Decisions and Thrills: Welcome Back, Alice Vol. 2
Welcome, weebs, to Animated Observations
First off, I want to say it was a good idea to let this series grow a bit more before writing it off entirely. Whereas the opening chapters are a bit more based on the shock value and spectacle of Kei’s character, the chapters in volume two get much more into the meat and potatoes of the overall story.
Volume two focuses largely on the aftermath of Yohei and Mitani’s meeting with Kei at their apartment. Yohei has clearly developed what he considers to be complicated feelings as Kei, at least in his mind, is still a guy. Mitani seems to have the same complicated feelings and even admits to him that she still has some residual attraction to Kei. However, Yohei is still attracted to Mitani, creating a weird, dishonest love triangle that feels destined to fail.
Oshimi as a Writer
I mentioned near the end of my discussion of volume one that the main trio of Welcome Back, Alice felt like characters that were purposely written to embody certain stereotypes. While I do still feel that is the case, it feels a bit incomplete as an analysis. Rather, it is much more accurate to say that Oshimi’s characters are often inhabited as much by concepts as they are personalities. At least, it feels like this is the case more so than with other authors.
Taking Yohei as the easiest example, his character feels very much like a teenage boy, at least as far as his personality is concerned. However, he also represents what it means to be an average Japanese teenager raised in a heteronormative environment. Kei makes him uncomfortable not just because they have a tendency to violate personal space rather quickly, but because their identity is fundamentally at odds with Yohei’s limited worldview.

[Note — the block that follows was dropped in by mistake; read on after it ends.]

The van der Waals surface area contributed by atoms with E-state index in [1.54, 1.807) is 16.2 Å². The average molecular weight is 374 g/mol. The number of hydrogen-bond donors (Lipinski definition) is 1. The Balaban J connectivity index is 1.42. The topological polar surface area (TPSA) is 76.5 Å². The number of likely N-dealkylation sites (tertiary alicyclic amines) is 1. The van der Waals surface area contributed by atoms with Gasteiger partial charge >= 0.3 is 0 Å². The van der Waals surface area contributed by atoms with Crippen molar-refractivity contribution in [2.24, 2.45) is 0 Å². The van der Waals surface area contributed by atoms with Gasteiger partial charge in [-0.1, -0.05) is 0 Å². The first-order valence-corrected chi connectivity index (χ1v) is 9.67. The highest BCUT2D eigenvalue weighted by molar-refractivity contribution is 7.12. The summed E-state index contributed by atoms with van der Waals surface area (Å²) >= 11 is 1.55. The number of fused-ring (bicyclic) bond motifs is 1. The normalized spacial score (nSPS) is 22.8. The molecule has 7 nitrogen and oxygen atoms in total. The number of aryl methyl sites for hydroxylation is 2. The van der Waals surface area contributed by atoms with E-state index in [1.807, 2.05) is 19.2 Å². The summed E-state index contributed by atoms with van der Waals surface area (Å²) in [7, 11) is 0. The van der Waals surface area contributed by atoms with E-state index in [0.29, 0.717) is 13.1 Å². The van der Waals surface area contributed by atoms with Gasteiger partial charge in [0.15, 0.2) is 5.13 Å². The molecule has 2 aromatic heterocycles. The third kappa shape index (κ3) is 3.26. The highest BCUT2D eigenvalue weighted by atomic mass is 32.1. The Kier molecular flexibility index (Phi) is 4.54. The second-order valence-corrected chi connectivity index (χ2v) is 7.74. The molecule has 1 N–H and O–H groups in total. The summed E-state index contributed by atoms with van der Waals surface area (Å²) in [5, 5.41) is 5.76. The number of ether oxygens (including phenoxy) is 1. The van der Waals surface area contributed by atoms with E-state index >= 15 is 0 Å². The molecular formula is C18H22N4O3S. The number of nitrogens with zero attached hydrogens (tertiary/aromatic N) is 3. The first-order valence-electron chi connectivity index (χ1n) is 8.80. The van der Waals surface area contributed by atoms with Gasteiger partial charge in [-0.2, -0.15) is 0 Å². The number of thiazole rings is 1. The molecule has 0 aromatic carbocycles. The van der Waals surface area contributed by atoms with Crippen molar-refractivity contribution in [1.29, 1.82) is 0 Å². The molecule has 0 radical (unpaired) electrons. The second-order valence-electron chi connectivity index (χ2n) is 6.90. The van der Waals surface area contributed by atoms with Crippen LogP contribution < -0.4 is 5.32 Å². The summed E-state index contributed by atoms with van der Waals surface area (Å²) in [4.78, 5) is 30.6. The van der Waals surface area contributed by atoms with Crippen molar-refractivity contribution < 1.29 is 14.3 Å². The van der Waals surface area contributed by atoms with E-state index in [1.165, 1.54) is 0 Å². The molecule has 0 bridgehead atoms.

Yohei spends the entirety of the volume grappling with both the character of Kei as well as the concept of a deconstructing gender binary, as well as what it means for those who were close friends to socially transition. Oshimi does a lot of similar things in The Flowers of Evil and the opening chapters of Inside Mari, as well. Although, dissecting those would just make this unreadably long, so I will save that for another post.
A Tendency for Thrills
This idea of characters embodying concepts also contributes well to the author’s affinity for psychological thriller-style stories. In a way, it reminds me a lot of the way Jordan Peele has tackled concepts surrounding black identity in his more recent movies, like Get Out, Us, or Nope. Both writers utilize characters to their fullest, not just as the basis for interpersonal conflict but as a bulwark for ideas they wish to discuss.
This is not to say that all of these properties have the same sense of scale or stakes. I know this might be a stretch, but gender, sexual orientation, and racism are all, in fact, different concepts. Additionally, all of them present unique problems under which the characters themselves are forced to make decisions. However, it is interesting to see two different writers with vastly different social and cultural experiences tackle ideas in a similar way.
Bringing the discussion back to the series itself, I do love the way this volume ends. Chapter 10 sees Yohei make a choice: Be with Mitani, the thing he has wanted for literal years, but at the cost of not being able to hang out with Kei. Yohei, not realizing Kei was hiding in their closet while he confessed inside their apartment, seems to immediately regret his decision. He is not entirely sure about his feelings and is put in a scenario where he has to make a rather absolute decision.
This is where Mitani’s character becomes a lot more interesting. Rather than accepting Kei’s new identity, she opts to use Yohei’s very obviously conflicted feelings against him as a way of spiting Kei. Kei has similar romantic feelings for Yohei, but, as demonstrated by their conversation before he arrives, has a different view of what it means to love someone.
Much like last time, I do not have any strong predictions. However, my hope is that Oshimi will continue to respect the weight of the topics he is grappling with, which, from his author blurbs at the end, seems likely.
Have you read any Welcome Back, Alice? How do you feel about the series thus far? Let me know down in the comments. Also, if you’re interested in reading this series or the aforementioned Flowers of Evil, Bookwalker is doing a sale on both until the 23rd, which is probably tomorrow from when this post comes out. Not sponsored, but figured I would highlight it regardless.
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